Valve has finally fixed a Steam exploit that was first reported two years ago and was publicly brought up earlier this month by non-profit reverse-engineering group Secret Club.
Secret Club member @floesen_, who reported the remote code execution exploit, tweeted on April 17 that Valve had fixed the issue and gave them permission to disclose the details. They also said that they are currently working on a detailed technical write-up which will be released soon.
Secret Club, whose self-described skillset “ranges from exploit hunting to game hacking to system emulation”, tweeted about the exploit on April 10. Thee exploit was described as a remote code execution flaw that affected every game that used the Source Engine, and was said to be triggered via Steam invites. Secret Club said at the time that Valve had not yet patched the issue and was also preventing the group from providing public disclosure on it.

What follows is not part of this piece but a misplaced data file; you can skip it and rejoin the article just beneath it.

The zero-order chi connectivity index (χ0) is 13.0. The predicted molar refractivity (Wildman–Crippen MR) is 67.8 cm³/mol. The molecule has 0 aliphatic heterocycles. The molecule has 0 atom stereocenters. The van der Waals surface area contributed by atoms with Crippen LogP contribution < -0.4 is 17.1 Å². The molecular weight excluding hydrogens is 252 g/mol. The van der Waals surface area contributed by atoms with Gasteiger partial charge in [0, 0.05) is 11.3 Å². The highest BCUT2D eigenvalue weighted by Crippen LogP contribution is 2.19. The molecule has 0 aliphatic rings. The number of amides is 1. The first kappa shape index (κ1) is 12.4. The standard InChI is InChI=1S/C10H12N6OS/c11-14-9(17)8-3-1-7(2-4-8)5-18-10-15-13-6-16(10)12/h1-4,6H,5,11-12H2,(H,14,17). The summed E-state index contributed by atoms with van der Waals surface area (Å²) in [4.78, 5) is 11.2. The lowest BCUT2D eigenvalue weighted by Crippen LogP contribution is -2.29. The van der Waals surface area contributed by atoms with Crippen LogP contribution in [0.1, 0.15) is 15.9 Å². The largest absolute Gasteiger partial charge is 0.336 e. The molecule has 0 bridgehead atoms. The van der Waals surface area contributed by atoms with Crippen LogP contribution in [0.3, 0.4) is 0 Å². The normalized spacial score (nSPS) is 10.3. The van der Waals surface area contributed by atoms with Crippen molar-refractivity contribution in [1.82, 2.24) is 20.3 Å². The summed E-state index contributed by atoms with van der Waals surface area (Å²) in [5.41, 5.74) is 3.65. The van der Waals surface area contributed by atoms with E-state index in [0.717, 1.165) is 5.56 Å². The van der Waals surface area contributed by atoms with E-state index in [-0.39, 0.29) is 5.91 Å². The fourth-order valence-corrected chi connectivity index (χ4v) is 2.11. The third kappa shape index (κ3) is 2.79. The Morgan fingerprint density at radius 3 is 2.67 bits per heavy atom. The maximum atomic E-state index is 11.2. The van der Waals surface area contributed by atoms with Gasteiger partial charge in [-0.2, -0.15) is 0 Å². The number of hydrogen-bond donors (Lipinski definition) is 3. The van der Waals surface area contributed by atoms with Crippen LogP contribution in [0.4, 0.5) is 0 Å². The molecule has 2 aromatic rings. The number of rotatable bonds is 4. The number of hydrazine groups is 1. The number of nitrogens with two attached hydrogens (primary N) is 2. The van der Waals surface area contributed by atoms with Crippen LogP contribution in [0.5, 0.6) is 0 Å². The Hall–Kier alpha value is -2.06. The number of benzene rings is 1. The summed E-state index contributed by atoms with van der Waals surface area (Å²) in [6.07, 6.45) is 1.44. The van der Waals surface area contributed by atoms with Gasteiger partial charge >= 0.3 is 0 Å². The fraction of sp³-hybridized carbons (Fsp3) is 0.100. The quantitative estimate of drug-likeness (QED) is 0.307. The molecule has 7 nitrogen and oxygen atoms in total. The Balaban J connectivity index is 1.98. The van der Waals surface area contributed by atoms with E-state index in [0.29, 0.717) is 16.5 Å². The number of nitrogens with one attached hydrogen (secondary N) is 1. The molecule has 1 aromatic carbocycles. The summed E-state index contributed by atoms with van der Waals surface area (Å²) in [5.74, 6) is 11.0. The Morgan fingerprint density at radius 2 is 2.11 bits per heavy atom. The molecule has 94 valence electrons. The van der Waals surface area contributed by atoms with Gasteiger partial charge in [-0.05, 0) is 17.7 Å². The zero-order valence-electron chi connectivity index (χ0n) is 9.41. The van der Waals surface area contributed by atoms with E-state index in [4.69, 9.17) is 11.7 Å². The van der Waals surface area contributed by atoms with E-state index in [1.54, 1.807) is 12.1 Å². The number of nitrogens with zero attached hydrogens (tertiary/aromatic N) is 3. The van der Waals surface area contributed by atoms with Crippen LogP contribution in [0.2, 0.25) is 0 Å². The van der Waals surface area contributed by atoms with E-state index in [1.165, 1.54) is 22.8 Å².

While the Steam invite exploit has now been fixed, Secret Club has brought up other issues that have not yet been addressed. Secret Club tweeted videos of their members showcasing remote code executions for Counter-Strike: Global Offensive. In this case, the group said that the exploit had been reported “months ago” but had not yet been acknowledged by Valve.
It also turns out that the Steam invite exploit was not the only years-long issue that had not been attended immediately, with Secret Club tweeting that a remote code execution that affected Team Fortress 2 was also reported two years ago but had yet to be patched. Let’s hope that Valve doesn’t take too long to address these other exploits.